Hogwarts Legacy sales boycotts

Despite boycotts, Hogwarts Legacy broke sales records – but the backlash wasn’t in vain

Hogwarts Legacy sold 12 million copies in its first two weeks

The tumultuous development journey of Hogwarts Legacy and the controversies that plagued it had most people braced for disaster to strike without mercy upon the game’s launch. From the exit of Gamergate supporting Troy Leavitt to accusations of antisemitism due to its portrayal of goblins, but no more so than the de facto links to JK Rowling – the creator of the Wizarding World whose legacy is now not only the titular castle in this game, but her ever-growing string of remarks deemed transphobic that’s tainted many former fans relationship with the world of Harry Potter and beyond. Boycotts were all over Twitter, certainly in the case of my social media feeds. Despite this, on Thursday, Warner Bros Games released the information that Hogwarts Legacy shifted 12 million units in its first two weeks, generating $850 million in revenue and becoming their biggest game debut ever, and one of the biggest launches of all time. So, what happened? Given the sales of Hogwarts Legacy, were the boycotts, protests and anti-Rowling noise all for nothing?

We have to fact it: Hogwarts Legacy has been a huge success

No matter what way you look at it, Hogwarts Legacy has been a huge hit. The developers at Avalanche say there’s no plans for DLC or a sequel yet, but with sales figures like this it clearly feels inevitable. Hogwarts Legacy has been played for 280 million hours, remarkable for a solo experience game that’s only been out a few weeks. It’s not even out on any last gen consoles yet – imagine the figures if it had been available to buy for PS4, Switch and Xbox One at launch?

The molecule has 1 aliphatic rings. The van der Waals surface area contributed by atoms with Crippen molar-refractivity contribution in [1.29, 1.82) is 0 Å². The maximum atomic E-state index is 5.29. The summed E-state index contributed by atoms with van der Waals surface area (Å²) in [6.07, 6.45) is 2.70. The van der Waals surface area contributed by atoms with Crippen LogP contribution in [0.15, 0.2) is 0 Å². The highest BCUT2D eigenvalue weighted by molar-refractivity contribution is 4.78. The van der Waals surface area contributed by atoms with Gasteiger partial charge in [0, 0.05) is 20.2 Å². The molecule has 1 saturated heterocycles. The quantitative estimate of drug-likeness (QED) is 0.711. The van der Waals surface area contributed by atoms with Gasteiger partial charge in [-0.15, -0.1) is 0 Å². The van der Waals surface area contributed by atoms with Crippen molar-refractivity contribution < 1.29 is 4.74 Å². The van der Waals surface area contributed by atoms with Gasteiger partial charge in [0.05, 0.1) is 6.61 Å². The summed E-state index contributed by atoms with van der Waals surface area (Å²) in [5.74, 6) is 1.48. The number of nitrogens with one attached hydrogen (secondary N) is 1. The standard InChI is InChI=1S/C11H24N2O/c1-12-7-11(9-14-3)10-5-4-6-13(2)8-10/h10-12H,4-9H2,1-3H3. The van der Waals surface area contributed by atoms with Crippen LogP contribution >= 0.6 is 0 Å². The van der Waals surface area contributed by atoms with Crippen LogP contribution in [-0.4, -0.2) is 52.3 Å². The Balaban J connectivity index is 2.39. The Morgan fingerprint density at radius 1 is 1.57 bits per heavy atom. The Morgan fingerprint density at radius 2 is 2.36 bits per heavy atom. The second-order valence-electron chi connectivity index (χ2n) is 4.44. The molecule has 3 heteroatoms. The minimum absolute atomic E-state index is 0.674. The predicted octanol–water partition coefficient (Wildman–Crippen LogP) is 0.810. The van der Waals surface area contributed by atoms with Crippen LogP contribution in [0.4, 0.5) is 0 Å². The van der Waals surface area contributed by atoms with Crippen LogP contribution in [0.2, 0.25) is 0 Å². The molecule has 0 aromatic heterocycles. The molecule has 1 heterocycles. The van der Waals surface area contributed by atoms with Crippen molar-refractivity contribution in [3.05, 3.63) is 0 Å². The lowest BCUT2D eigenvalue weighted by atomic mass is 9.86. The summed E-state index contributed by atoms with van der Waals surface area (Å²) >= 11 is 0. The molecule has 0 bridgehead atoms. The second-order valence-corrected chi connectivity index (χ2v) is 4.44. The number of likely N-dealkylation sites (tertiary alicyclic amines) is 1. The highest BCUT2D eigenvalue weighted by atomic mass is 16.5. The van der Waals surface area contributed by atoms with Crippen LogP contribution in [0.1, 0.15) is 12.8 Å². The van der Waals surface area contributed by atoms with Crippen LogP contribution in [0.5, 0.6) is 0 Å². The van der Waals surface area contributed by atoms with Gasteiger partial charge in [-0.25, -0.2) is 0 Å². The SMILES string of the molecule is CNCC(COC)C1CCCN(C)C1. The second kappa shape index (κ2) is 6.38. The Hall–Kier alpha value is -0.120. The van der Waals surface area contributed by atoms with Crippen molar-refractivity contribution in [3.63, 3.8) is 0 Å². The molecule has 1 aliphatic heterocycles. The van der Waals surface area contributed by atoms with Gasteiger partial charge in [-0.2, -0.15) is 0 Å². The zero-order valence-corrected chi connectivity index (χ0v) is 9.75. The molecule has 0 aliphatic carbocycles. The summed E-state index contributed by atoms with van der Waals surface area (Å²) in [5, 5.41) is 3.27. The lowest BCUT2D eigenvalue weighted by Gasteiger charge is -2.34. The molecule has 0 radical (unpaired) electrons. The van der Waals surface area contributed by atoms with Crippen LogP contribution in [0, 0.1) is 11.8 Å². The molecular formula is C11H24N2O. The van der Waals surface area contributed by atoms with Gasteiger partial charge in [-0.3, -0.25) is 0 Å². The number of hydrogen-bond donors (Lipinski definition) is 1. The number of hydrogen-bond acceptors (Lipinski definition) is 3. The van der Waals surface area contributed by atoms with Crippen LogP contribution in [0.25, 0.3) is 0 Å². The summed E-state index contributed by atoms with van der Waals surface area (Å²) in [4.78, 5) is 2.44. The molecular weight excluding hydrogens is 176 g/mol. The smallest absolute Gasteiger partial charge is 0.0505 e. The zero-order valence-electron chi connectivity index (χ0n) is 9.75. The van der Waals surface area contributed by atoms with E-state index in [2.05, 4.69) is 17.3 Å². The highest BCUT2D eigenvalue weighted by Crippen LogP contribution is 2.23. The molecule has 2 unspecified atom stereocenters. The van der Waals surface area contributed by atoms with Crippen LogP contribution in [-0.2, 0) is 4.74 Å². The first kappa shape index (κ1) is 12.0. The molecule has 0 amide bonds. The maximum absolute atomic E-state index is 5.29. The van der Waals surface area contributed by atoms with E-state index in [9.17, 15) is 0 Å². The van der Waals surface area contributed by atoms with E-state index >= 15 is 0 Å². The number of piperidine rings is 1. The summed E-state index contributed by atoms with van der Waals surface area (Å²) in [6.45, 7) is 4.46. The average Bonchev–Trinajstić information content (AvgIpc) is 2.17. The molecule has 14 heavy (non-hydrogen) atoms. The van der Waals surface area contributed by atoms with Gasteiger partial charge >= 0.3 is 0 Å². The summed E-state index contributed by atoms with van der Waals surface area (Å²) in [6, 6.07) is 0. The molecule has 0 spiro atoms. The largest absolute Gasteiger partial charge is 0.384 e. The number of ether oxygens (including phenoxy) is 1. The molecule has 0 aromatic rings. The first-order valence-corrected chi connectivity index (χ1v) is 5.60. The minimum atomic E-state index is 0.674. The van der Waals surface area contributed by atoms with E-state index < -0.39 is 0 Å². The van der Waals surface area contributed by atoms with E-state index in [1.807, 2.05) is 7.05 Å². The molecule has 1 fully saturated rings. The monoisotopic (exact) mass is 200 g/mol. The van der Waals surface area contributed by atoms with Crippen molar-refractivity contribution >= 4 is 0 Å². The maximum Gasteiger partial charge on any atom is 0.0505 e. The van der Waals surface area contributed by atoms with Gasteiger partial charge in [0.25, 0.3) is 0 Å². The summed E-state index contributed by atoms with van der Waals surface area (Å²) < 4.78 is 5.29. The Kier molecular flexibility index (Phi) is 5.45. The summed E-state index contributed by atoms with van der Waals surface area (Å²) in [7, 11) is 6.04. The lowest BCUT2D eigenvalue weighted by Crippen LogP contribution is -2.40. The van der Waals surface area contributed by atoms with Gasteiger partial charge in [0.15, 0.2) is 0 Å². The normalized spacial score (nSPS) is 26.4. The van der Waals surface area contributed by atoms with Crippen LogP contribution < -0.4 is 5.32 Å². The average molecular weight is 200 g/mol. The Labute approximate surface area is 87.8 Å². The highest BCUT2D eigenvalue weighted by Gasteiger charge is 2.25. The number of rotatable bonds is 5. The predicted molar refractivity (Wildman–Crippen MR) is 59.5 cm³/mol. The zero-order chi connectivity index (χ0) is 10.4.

Have all the boycotts been for nothing?

If you cornered 11 year old me and asked him to come up with his dream video game, it would have come out looking pretty much exactly like Hogwarts Legacy. I didn’t have an aching desire for the Victorian era of the Wizarding World, but a game which let me create a bespoke witch to my liking and have a fully explorable Hogwarts and beyond was what I always dreamed of. I never cared for Lego, but I loved the Lego Harry Potter games because they gave us a good experience of doing just that, albeit in a silly Lego way.

I’m saying this because this is the kind of game that I should have been losing my shit over, but it’s a game that despite its sales and record breaking will always have the shadow of the opinions of its IP creator hanging over it. Try as I might, I just cannot enjoy the Wizarding World without thinking of the opinions of the trans people in my life I value more than a game.

Perhaps it’s just an echo chamber, but on my social media feeds if you tweeted that you were playing Hogwarts Legacy I’d buckle up for a bit of a pasting. I don’t own the game, and haven’t played it. I’ve kept up to date with goings on and how tos and reviews on YouTube from a journalistic perspective, but haven’t had a hands on. Nor will I.

No matter the sales that Hogwarts Legacy has generated, the cloud of its creator and the controversy it’s associated with will not fade away even if boycotts have felt futile in some circles. Voices have been heard, and that’s paramount in accepting that it was not all for nothing.

Hogwarts Legacy has been controversial and has garnered criticism regarding transphobic remarks from franchise creator JK Rowling since 2020. Avalanche, the developers of the game, have said she is not involved at all – but it is likely since she owns the IP rights to the franchise that she will profit from the sales.

To learn more about transgender rights or lend your support, please check out the charity Mermaids in the UK.

Related stories recommended by this writer:

• Hogwarts Legacy players have found a hidden tribute to Hagrid actor Robbie Coltrane

• A ranked guide to which Hogwarts Legacy house is best, based on vibes alone

• Hogwarts Legacy doesn’t have a Photo Mode, but one player has found a sneaky hack